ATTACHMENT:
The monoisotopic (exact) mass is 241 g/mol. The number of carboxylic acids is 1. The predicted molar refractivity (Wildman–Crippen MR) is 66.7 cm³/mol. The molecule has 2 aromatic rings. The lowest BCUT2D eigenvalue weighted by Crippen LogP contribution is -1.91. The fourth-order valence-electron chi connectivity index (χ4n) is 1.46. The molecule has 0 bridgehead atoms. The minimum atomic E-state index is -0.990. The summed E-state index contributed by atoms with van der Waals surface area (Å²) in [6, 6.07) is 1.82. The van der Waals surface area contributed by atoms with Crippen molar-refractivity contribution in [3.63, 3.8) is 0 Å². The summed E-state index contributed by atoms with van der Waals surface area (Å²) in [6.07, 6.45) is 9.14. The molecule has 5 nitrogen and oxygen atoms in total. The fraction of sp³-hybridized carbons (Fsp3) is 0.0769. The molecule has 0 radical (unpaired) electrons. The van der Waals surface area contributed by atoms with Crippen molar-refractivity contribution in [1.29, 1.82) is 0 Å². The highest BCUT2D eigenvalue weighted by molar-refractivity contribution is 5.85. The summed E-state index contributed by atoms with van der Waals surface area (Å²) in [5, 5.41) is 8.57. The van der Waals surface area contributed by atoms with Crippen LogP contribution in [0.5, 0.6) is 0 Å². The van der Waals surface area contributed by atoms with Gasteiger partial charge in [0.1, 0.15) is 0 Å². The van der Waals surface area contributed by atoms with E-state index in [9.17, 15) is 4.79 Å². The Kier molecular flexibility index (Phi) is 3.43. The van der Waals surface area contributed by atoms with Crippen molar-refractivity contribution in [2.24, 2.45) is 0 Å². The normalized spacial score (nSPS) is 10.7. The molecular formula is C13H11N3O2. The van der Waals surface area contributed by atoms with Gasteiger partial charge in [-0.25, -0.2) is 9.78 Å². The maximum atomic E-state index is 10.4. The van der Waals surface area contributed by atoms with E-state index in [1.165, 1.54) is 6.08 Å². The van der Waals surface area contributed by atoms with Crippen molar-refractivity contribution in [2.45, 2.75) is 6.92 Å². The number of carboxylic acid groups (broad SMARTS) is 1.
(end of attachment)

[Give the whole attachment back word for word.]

The monoisotopic (exact) mass is 241 g/mol. The number of carboxylic acids is 1. The predicted molar refractivity (Wildman–Crippen MR) is 66.7 cm³/mol. The molecule has 2 aromatic rings. The lowest BCUT2D eigenvalue weighted by Crippen LogP contribution is -1.91. The fourth-order valence-electron chi connectivity index (χ4n) is 1.46. The molecule has 0 bridgehead atoms. The minimum atomic E-state index is -0.990. The summed E-state index contributed by atoms with van der Waals surface area (Å²) in [6, 6.07) is 1.82. The van der Waals surface area contributed by atoms with Crippen molar-refractivity contribution in [3.63, 3.8) is 0 Å². The summed E-state index contributed by atoms with van der Waals surface area (Å²) in [6.07, 6.45) is 9.14. The molecule has 5 nitrogen and oxygen atoms in total. The fraction of sp³-hybridized carbons (Fsp3) is 0.0769. The molecule has 0 radical (unpaired) electrons. The van der Waals surface area contributed by atoms with Crippen molar-refractivity contribution in [1.29, 1.82) is 0 Å². The highest BCUT2D eigenvalue weighted by molar-refractivity contribution is 5.85. The summed E-state index contributed by atoms with van der Waals surface area (Å²) in [5, 5.41) is 8.57. The van der Waals surface area contributed by atoms with Crippen LogP contribution in [0.5, 0.6) is 0 Å². The van der Waals surface area contributed by atoms with Gasteiger partial charge in [0.1, 0.15) is 0 Å². The van der Waals surface area contributed by atoms with E-state index in [9.17, 15) is 4.79 Å². The Kier molecular flexibility index (Phi) is 3.43. The van der Waals surface area contributed by atoms with Crippen molar-refractivity contribution in [2.24, 2.45) is 0 Å². The normalized spacial score (nSPS) is 10.7. The molecular formula is C13H11N3O2. The van der Waals surface area contributed by atoms with Gasteiger partial charge in [-0.25, -0.2) is 9.78 Å². The maximum atomic E-state index is 10.4. The van der Waals surface area contributed by atoms with E-state index in [1.165, 1.54) is 6.08 Å². The van der Waals surface area contributed by atoms with Crippen molar-refractivity contribution in [2.45, 2.75) is 6.92 Å². The number of carboxylic acid groups (broad SMARTS) is 1.